Based on the number of Tweets I’ve seen on the topic and the news articles crowding the net, I think it’s unlikely this is going to “go away” any time soon. The online petition to demand Komen rescind the defunding decision, and the  reports that Planned Parenthood has received – at last count – about $400,000 in donations in about 48 hours also suggests that this issue won’t be “off the news cycle” in the near future. Clearly Komen was not prepard and that is a foolish and short-sighted approach for a multi-million dollar charitable organization. Even if they don’t care about public opinion to their decision, they still should have been prepared for it, and have had an appropriate plan to respond to it in ways that would positively position their organization to maintain the support of their stakeholders.

Because the other part of rule #1 is to understand who your audiences are and what they believe to be important, as well as what they value about your organization enough to continue supporting it. The Komen leaders also failed miserably on this. Particularly, as the money given to Planned Parenthood from Komen was used ONLY for cancer screenings and mainly for low-income women who, without this support would have no access to such life-saving testing. Not a single dollar from Komen support had any involvement whatsoever with birth-control or abortion services also provided by Planned Parenthood, which is – allegedly – the reasoning behind the defunding, if you believe some of the insiders and former-insiders from the Komen offices.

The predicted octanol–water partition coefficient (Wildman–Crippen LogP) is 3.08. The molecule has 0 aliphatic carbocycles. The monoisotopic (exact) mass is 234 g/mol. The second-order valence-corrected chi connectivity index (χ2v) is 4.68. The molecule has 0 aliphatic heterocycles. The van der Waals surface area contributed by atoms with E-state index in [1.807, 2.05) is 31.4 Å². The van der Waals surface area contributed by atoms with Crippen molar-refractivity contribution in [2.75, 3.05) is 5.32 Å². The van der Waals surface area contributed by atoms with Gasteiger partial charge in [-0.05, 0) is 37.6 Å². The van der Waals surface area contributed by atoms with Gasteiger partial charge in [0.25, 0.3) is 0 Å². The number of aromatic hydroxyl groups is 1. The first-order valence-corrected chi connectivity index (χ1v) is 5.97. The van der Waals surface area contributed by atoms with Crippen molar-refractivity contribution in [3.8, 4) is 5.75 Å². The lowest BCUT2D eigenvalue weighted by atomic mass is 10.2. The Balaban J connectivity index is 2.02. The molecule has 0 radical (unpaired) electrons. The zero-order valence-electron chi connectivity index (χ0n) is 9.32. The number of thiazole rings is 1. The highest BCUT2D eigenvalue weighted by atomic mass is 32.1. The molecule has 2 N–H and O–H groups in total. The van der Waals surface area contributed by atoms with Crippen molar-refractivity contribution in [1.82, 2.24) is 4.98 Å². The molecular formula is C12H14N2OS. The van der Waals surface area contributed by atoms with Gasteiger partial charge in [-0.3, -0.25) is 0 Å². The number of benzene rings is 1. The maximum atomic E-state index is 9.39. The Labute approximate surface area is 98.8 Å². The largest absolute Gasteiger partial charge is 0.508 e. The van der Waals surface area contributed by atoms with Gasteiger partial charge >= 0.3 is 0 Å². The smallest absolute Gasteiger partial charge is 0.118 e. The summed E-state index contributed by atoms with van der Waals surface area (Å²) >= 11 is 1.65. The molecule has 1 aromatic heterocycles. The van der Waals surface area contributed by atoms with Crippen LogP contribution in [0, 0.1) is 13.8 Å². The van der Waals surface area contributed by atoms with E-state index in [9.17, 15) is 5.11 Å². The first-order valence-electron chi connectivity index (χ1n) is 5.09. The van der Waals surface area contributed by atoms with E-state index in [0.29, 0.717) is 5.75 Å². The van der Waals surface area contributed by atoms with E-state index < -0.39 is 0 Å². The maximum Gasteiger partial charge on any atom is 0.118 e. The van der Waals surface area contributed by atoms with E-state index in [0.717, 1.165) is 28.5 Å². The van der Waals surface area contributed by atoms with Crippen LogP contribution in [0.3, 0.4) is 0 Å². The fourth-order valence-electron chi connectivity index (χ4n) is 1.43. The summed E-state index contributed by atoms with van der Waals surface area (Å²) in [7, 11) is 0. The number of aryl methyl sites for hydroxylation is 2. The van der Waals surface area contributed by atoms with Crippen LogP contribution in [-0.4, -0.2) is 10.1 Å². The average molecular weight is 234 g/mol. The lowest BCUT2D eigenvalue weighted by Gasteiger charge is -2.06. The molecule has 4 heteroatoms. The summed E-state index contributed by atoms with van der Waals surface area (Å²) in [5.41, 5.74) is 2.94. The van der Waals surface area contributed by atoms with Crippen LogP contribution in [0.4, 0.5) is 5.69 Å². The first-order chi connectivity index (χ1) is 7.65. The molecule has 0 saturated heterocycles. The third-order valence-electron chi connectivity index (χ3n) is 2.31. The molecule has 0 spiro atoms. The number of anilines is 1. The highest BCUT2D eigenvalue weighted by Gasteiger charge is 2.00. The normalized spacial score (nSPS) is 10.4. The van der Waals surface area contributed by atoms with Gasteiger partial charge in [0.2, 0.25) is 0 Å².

How, I ask myself, can it be possible that the leadership of Komen were unaware that this decision would enrage women everywhere with its appearance of political jerry-rigging and complete lack of regard and sensitivity to the very audience-base the organization was orginally created to help? Even if they knew and just didn’t CARE, which is, if not a fantastic approach, then at least a legitimate one. But even if that WERE the case, they should still follow . . .

Rule #2 – Respond

You would think that this would be a given, considering the world we now live in, where “regular folks” can start a campaign or slam an organization around the world in a few hours, with nothing more than a Facebook or Twitter account, but if your organization is going to do something that will be unpopular with a large portion of your customer base, you’d better be prepped and ready to be out there telling your side of the story so you are shaping the narrative rather than allowing “the interwebs” to do it for you.